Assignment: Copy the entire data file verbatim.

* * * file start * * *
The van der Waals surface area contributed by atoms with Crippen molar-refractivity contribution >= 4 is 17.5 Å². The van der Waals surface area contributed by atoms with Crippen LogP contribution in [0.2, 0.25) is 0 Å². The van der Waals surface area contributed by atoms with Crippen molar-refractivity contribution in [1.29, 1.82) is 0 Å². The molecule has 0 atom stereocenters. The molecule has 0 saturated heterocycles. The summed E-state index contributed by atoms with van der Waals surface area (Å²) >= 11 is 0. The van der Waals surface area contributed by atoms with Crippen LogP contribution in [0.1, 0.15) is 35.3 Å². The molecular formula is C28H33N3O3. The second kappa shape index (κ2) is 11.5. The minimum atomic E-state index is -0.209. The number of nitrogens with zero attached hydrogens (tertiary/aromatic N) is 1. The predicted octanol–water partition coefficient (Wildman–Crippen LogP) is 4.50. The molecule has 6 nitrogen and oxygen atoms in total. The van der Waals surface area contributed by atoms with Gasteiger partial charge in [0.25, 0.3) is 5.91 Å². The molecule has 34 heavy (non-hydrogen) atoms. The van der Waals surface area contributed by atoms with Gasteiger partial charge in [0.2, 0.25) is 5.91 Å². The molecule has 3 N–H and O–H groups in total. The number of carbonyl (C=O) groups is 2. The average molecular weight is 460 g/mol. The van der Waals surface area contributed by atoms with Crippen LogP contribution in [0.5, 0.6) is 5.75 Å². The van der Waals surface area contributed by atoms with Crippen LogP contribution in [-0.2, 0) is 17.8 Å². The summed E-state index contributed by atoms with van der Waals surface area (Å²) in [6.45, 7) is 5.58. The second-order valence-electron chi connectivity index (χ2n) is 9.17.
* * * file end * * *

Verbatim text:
The van der Waals surface area contributed by atoms with Crippen molar-refractivity contribution >= 4 is 17.5 Å². The van der Waals surface area contributed by atoms with Crippen LogP contribution in [0.2, 0.25) is 0 Å². The van der Waals surface area contributed by atoms with Crippen molar-refractivity contribution in [1.29, 1.82) is 0 Å². The molecule has 0 atom stereocenters. The molecule has 0 saturated heterocycles. The summed E-state index contributed by atoms with van der Waals surface area (Å²) >= 11 is 0. The van der Waals surface area contributed by atoms with Crippen LogP contribution in [0.1, 0.15) is 35.3 Å². The molecular formula is C28H33N3O3. The second kappa shape index (κ2) is 11.5. The minimum atomic E-state index is -0.209. The number of nitrogens with zero attached hydrogens (tertiary/aromatic N) is 1. The predicted octanol–water partition coefficient (Wildman–Crippen LogP) is 4.50. The molecule has 6 nitrogen and oxygen atoms in total. The van der Waals surface area contributed by atoms with Gasteiger partial charge in [0.25, 0.3) is 5.91 Å². The molecule has 34 heavy (non-hydrogen) atoms. The van der Waals surface area contributed by atoms with Gasteiger partial charge in [0.2, 0.25) is 5.91 Å². The molecule has 3 N–H and O–H groups in total. The number of carbonyl (C=O) groups is 2. The average molecular weight is 460 g/mol. The van der Waals surface area contributed by atoms with Crippen LogP contribution in [0.5, 0.6) is 5.75 Å². The van der Waals surface area contributed by atoms with Crippen LogP contribution in [-0.2, 0) is 17.8 Å². The summed E-state index contributed by atoms with van der Waals surface area (Å²) in [6.45, 7) is 5.58. The second-order valence-electron chi connectivity index (χ2n) is 9.17.